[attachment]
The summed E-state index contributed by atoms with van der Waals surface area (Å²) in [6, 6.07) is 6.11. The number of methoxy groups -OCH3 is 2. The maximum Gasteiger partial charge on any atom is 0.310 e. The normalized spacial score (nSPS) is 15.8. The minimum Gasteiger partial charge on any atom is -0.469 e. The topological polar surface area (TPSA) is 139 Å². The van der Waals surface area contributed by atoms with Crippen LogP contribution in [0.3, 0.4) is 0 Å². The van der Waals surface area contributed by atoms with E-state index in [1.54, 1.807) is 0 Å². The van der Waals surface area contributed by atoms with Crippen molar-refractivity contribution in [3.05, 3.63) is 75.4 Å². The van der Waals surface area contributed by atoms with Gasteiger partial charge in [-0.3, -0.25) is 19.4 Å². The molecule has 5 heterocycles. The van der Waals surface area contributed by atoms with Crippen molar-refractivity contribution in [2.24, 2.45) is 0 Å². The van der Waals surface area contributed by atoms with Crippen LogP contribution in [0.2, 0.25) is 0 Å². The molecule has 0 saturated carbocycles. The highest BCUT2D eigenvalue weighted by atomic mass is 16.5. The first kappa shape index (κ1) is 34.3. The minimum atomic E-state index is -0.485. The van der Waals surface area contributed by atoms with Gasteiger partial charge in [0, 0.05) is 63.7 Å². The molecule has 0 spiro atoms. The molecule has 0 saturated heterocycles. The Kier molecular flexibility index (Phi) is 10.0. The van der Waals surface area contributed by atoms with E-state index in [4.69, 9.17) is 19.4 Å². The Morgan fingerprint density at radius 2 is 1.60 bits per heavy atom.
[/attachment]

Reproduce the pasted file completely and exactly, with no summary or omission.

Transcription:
The summed E-state index contributed by atoms with van der Waals surface area (Å²) in [6, 6.07) is 6.11. The number of methoxy groups -OCH3 is 2. The maximum Gasteiger partial charge on any atom is 0.310 e. The normalized spacial score (nSPS) is 15.8. The minimum Gasteiger partial charge on any atom is -0.469 e. The topological polar surface area (TPSA) is 139 Å². The van der Waals surface area contributed by atoms with Crippen LogP contribution in [0.3, 0.4) is 0 Å². The van der Waals surface area contributed by atoms with E-state index in [1.54, 1.807) is 0 Å². The van der Waals surface area contributed by atoms with Crippen molar-refractivity contribution in [3.05, 3.63) is 75.4 Å². The van der Waals surface area contributed by atoms with Gasteiger partial charge in [-0.3, -0.25) is 19.4 Å². The molecule has 5 heterocycles. The van der Waals surface area contributed by atoms with Crippen molar-refractivity contribution in [2.24, 2.45) is 0 Å². The van der Waals surface area contributed by atoms with Crippen LogP contribution in [0.2, 0.25) is 0 Å². The molecule has 0 saturated carbocycles. The highest BCUT2D eigenvalue weighted by atomic mass is 16.5. The first kappa shape index (κ1) is 34.3. The minimum atomic E-state index is -0.485. The van der Waals surface area contributed by atoms with Gasteiger partial charge in [0, 0.05) is 63.7 Å². The molecule has 0 spiro atoms. The molecule has 0 saturated heterocycles. The Kier molecular flexibility index (Phi) is 10.0. The van der Waals surface area contributed by atoms with E-state index in [4.69, 9.17) is 19.4 Å². The Morgan fingerprint density at radius 2 is 1.60 bits per heavy atom.